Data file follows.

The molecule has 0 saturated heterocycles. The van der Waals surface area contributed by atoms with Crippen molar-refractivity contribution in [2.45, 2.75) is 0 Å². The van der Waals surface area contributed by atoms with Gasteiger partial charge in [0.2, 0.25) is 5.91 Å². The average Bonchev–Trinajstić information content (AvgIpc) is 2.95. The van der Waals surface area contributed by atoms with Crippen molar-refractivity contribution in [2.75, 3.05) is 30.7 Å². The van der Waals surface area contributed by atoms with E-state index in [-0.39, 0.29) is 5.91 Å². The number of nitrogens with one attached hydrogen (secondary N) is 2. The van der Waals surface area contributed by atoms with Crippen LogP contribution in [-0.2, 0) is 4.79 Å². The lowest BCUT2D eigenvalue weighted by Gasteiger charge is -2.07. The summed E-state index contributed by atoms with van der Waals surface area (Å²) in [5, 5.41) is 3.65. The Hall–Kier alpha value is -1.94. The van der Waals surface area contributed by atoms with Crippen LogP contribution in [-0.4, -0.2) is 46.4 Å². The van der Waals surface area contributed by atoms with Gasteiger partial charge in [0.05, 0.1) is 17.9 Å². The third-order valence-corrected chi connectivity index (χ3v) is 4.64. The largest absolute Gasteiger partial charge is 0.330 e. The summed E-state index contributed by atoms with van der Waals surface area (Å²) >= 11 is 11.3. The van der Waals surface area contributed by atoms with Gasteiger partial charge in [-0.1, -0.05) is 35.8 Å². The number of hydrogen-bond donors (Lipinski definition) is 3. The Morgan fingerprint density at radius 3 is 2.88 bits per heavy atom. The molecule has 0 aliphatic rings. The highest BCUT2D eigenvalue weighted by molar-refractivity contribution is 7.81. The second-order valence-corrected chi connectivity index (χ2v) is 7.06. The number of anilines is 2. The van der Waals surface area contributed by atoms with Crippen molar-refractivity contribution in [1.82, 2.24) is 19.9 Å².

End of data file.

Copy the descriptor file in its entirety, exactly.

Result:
The molecule has 0 saturated heterocycles. The van der Waals surface area contributed by atoms with Crippen molar-refractivity contribution in [2.45, 2.75) is 0 Å². The van der Waals surface area contributed by atoms with Gasteiger partial charge in [0.2, 0.25) is 5.91 Å². The average Bonchev–Trinajstić information content (AvgIpc) is 2.95. The van der Waals surface area contributed by atoms with Crippen molar-refractivity contribution in [2.75, 3.05) is 30.7 Å². The van der Waals surface area contributed by atoms with E-state index in [-0.39, 0.29) is 5.91 Å². The number of nitrogens with one attached hydrogen (secondary N) is 2. The van der Waals surface area contributed by atoms with Crippen LogP contribution in [-0.2, 0) is 4.79 Å². The lowest BCUT2D eigenvalue weighted by Gasteiger charge is -2.07. The summed E-state index contributed by atoms with van der Waals surface area (Å²) in [5, 5.41) is 3.65. The Hall–Kier alpha value is -1.94. The van der Waals surface area contributed by atoms with Crippen LogP contribution in [-0.4, -0.2) is 46.4 Å². The van der Waals surface area contributed by atoms with Gasteiger partial charge in [0.05, 0.1) is 17.9 Å². The third-order valence-corrected chi connectivity index (χ3v) is 4.64. The largest absolute Gasteiger partial charge is 0.330 e. The summed E-state index contributed by atoms with van der Waals surface area (Å²) >= 11 is 11.3. The van der Waals surface area contributed by atoms with Gasteiger partial charge in [-0.1, -0.05) is 35.8 Å². The number of hydrogen-bond donors (Lipinski definition) is 3. The Morgan fingerprint density at radius 3 is 2.88 bits per heavy atom. The molecule has 0 aliphatic rings. The highest BCUT2D eigenvalue weighted by molar-refractivity contribution is 7.81. The second-order valence-corrected chi connectivity index (χ2v) is 7.06. The number of anilines is 2. The van der Waals surface area contributed by atoms with Crippen molar-refractivity contribution in [1.82, 2.24) is 19.9 Å².